Elon Musk's SpaceX has settled a lawsuit filed by thousands of employees alleging they were underpaid.
SpaceX will pay $3.9 million dollars in the settlement, The Register reports. The settlement in the case, presided over by Los Angeles Judge Elihu M. Berle, was approved by the court at the first hearing. But one plaintiff, former SpaceX employee Howard Smith, did try to block the deal. Berle dismissed his attempt.
"I think the record is clear that Mr. Smith and his counsel had an opportunity to represent the class and they were found to be inadequate," Christina Lucio, lawyer for the workers, said in court, according to Inverse.
Smith wanted to sue SpaceX on his own, citing a California law that allows disgruntled employees to do so if they have the backing of the state, The Register reports. If the employee wins such a case, three-quarters of any payout goes to the state.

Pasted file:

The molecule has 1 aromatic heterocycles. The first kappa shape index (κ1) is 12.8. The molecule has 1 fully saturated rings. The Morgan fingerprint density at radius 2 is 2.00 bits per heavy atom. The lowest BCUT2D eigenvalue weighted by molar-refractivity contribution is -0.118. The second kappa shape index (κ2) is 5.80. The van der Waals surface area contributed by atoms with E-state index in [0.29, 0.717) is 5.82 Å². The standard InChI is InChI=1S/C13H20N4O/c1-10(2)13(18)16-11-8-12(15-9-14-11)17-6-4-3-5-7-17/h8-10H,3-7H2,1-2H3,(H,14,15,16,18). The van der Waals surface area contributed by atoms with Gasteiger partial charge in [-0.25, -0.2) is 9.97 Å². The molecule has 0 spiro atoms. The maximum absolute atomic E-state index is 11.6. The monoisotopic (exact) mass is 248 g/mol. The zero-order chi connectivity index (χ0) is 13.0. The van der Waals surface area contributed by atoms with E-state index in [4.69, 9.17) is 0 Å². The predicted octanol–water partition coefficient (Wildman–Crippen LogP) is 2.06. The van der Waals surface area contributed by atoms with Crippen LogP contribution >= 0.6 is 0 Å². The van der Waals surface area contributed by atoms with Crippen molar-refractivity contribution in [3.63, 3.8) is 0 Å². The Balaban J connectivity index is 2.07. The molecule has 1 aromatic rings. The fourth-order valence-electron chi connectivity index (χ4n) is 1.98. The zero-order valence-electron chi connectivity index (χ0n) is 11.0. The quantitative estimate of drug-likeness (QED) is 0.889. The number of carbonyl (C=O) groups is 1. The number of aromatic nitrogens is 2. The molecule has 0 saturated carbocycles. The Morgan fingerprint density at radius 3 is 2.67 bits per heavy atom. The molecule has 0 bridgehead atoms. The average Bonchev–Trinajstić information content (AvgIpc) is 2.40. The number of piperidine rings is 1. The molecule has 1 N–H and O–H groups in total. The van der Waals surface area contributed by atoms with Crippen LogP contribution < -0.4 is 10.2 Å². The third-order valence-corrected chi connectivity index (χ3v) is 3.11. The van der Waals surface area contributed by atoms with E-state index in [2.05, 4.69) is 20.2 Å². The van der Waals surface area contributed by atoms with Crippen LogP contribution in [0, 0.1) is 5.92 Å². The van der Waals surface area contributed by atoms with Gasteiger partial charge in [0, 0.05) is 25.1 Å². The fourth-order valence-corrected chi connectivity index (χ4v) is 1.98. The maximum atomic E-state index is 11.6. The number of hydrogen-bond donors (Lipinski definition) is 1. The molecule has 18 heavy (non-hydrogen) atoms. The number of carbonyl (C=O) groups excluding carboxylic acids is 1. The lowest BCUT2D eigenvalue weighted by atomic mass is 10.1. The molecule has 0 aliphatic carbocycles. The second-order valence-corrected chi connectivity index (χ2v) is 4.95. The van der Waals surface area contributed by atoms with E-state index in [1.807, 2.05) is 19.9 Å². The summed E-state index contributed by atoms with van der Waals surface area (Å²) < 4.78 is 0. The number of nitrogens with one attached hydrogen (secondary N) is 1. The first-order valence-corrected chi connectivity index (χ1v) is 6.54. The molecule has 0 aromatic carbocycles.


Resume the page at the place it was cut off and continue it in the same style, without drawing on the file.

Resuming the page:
Smith's lawyers argued in court that SpaceX was trying to settle the class action so it could pay a lower settlement to him personally.
“We just don’t see how the settlement is fair and adequate and we don’t think the court has enough information on its hands to make that determination,” Smith's lawyer, Dalia Khalili of Matern Law Group PC, told Berle in September 2016, according to Inverse.
With the judge's dismissal of Smith's attempt to block the class action, he will be paid as part of the group settlement.
“If Mr. Smith is unhappy with this settlement he can opt out,” Berle said.
The settlement ends a series of lawsuits brought against SpaceX between August 2014 and October 2015 that alleged shift patterns prohibited employees from taking their statutory rest periods and meal breaks. California law requires employees receive a break every four hours, and breaks for meals.
The three different lawsuits were grouped together by Berle.
Each of the 4,099 workers involved in the class action suit will receive on average $500 from the settlement, with some receiving $2,000.
The lawyers representing the plaintiffs will receive $1.3 million of the settlement, according to Inverse.
Whether the lawsuits and settlement will influence SpaceX to change its employee shift structure is unknown. Musk has said in the past that he works up to 100 hours a week. SpaceX is among the lowest-paying companies in the tech industry, according to a 2016 report by Payscale obtained by Inverse, but has a very high customer satisfaction ranking.